All Weekend, Every Weekend. On C-SPAN3.

American Artifacts: Prelinger Archives - Part 2

Image from

Image from "Design for Dreaming" 1956 General Motors Film

San Francisco, California
Sunday, October 27, 2013

In this second of a two-part look at the Prelinger Archives, founder Rick Prelinger discusses his project to collect and digitize thousands of home movies & he describes some of his favorite industrial films. Much of the collection of over 60,000 industrial, educational, advertising, and amateur films is available online at archive.org.

Updated: Monday, October 28, 2013 at 2pm (ET)

Related Events

American Artifacts: Prelinger Archives - Part 1
Sunday, October 20, 2013     

A visit to San Francisco's Internet Archive to learn about the Prelinger Archives, a collection of over 60,000 industrial, educational, advertising, and amateur films from the1920s through the 1960s.  Rick Prelinger began collecting the films in 1982 when the switch from film to video meant that many of these productions were being discarded.  In 2002 the collection was aquired by the Library of Congress.

American Artifacts: Early Motion Pictures
Sunday, July 14, 2013     

American History TV visited the Library of Congress Packard Campus in Culpeper, Virginia to learn about films from the earliest era of motion pictures produced between 1894 and 1912, the "Paper Print Collection." Over 3,000 paper prints were created for copyright purposes, and have been preserved for over 100 years.

American Artifacts: Early Public Affairs Films
Sunday, July 21, 2013     

American History TV visited the Library of Congress Packard Campus to learn about the earliest public affairs films, including U.S. Presidents, the Spanish-American War, World War One, and the first ever political ad, created in 1912 by the Democratic party.  The Library of Congress Packard Campus for Audio-Visual Conservation in Culpeper, Virginia preserves and provides access to the world's largest collection of films, television programs, radio broadcasts and sound recordings. Our guide is Motion Picture Section Head Mike Mashon.

American Artifacts: 1930s-40s Color Photographs (Part 1)
Tuesday, December 25, 2012     

During the Great Depression & World War II, photographers working for the Farm Security Administration and later the Office of War Information created about 1,600 color photographs documenting agricultural life & war production in the United States. American History TV visited the Library of Congress to learn about the collection from curator Beverly Brannan. 

American Artifacts: 1930s-40s Color Photographs (Part 2)
Tuesday, December 25, 2012     

In this second of a two-part look at U.S. Government funded color photographs from the Library of Congress, we feature images created for the Office of War Information in the 1940’s. Photographers were assigned to travel the United States and document war production efforts.  Our guide is Curator of Photography Beverly Brannan.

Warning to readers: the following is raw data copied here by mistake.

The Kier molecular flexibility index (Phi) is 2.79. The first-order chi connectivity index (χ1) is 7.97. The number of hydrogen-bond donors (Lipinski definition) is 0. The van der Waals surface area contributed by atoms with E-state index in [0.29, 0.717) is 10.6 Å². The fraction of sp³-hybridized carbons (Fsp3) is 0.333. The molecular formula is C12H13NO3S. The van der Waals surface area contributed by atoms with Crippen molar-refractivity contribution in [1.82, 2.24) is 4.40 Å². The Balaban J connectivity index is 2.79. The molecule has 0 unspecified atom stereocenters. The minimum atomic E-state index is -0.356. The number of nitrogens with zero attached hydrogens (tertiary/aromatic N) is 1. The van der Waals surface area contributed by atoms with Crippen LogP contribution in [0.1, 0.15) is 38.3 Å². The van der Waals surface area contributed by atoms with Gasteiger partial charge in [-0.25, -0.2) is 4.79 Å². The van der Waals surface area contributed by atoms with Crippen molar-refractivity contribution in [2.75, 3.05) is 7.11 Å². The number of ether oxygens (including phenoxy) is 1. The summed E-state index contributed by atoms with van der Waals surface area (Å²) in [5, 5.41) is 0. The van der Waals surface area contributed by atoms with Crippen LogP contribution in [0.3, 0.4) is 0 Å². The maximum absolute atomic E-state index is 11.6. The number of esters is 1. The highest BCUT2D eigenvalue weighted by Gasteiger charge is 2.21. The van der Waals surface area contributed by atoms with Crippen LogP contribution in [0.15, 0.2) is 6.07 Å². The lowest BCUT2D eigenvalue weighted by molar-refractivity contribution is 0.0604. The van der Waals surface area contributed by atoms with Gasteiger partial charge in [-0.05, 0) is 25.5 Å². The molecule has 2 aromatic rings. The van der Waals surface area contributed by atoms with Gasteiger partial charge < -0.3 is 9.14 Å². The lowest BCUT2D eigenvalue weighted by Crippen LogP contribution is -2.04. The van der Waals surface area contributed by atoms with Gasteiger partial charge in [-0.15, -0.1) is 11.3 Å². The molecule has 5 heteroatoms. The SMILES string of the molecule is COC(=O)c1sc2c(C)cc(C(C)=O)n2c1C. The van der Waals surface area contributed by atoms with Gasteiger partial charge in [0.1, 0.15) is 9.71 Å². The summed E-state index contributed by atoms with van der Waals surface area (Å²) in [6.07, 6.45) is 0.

American Artifacts: USS Monitor Sailors’ Burial
Sunday, April 7, 2013     

Two Civil War sailors who went down with the USS Monitor ironclad off the coast of Cape Hatteras, North Carolina in 1862 are interred in a full military honors funeral at Arlington National Cemetery.

American Artifacts: Government Printing Office
Sunday, March 17, 2013     

Open for business in 1861 and located about six blocks from the capitol building, the United States Government Printing Office still prints the Congressional Record each day that the House and Senate are in session. We visited to learn the history of GPO and to see some of their historic printing jobs, including the "Official Records of the War of the Rebellion," which took twenty years to print, and the twenty-seven volume "Warren Commission Report on the Assassination of President Kennedy."

The Presidency: George Washington & the Frontier
Sunday     

After the American Revolution – and before he was elected the first president of the United States – George Washington retired from public life. During that time, he traveled to western Virginia to check on his landholdings. Author Edward Larson talks about this journey and how it contributed to Washington’s interest in western expansion and propelled his efforts to link the east and west through the Potomac River. George Washington’s Mount Vernon hosted this event. 

JFK Assassination and the CIA
Sunday     

Retired U.S. Army Intelligence officer & former NSA executive assistant John Newman discusses declassified documents and codenames related to the CIA, Cuba & the assassination.  Newman is the author of “JFK and Vietnam” and “Oswald and the CIA.” This is part of an Assassination Archives and Research Center conference marking the 50th anniversary of the release of the Warren Commission Report entitled, “The Warren Report and the JFK Assassination: A Half Century of Significant Disclosures.”  

American Artifacts: Russell Senate Office Building
Sunday     

Opened in 1909, the Russell Senate Office Building relieved crowded conditions in the U.S. Capitol. Senate Historian Donald Ritchie explains why the Senate needed to expand and describes some of the many historic investigations that have taken place in the Senate Caucus Room, including the 1912 Titanic & the 1920s Teapot Dome hearings. This is the first of a two-part program.

Share This Event Via Social Media

Related Resources

Sundays at Eight - New Book